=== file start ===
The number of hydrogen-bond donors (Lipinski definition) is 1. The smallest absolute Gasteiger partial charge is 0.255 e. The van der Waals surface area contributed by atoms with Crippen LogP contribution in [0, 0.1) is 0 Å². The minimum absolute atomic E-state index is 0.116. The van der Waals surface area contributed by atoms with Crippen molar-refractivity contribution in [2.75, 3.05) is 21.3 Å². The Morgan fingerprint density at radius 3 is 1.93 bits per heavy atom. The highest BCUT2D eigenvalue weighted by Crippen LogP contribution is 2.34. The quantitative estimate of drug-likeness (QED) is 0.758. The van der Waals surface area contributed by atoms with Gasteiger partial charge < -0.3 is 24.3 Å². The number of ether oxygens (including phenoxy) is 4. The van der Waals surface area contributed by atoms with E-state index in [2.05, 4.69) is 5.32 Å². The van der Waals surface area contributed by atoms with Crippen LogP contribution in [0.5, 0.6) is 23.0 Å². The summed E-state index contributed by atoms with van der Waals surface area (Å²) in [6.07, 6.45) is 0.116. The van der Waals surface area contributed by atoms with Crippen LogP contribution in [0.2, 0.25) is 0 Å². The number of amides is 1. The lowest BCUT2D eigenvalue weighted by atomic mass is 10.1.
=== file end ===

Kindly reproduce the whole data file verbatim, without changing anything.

The number of hydrogen-bond donors (Lipinski definition) is 1. The smallest absolute Gasteiger partial charge is 0.255 e. The van der Waals surface area contributed by atoms with Crippen LogP contribution in [0, 0.1) is 0 Å². The minimum absolute atomic E-state index is 0.116. The van der Waals surface area contributed by atoms with Crippen molar-refractivity contribution in [2.75, 3.05) is 21.3 Å². The Morgan fingerprint density at radius 3 is 1.93 bits per heavy atom. The highest BCUT2D eigenvalue weighted by Crippen LogP contribution is 2.34. The quantitative estimate of drug-likeness (QED) is 0.758. The van der Waals surface area contributed by atoms with Gasteiger partial charge < -0.3 is 24.3 Å². The number of ether oxygens (including phenoxy) is 4. The van der Waals surface area contributed by atoms with E-state index in [2.05, 4.69) is 5.32 Å². The van der Waals surface area contributed by atoms with Crippen LogP contribution in [0.5, 0.6) is 23.0 Å². The summed E-state index contributed by atoms with van der Waals surface area (Å²) in [6.07, 6.45) is 0.116. The van der Waals surface area contributed by atoms with Crippen LogP contribution in [0.2, 0.25) is 0 Å². The number of amides is 1. The lowest BCUT2D eigenvalue weighted by atomic mass is 10.1.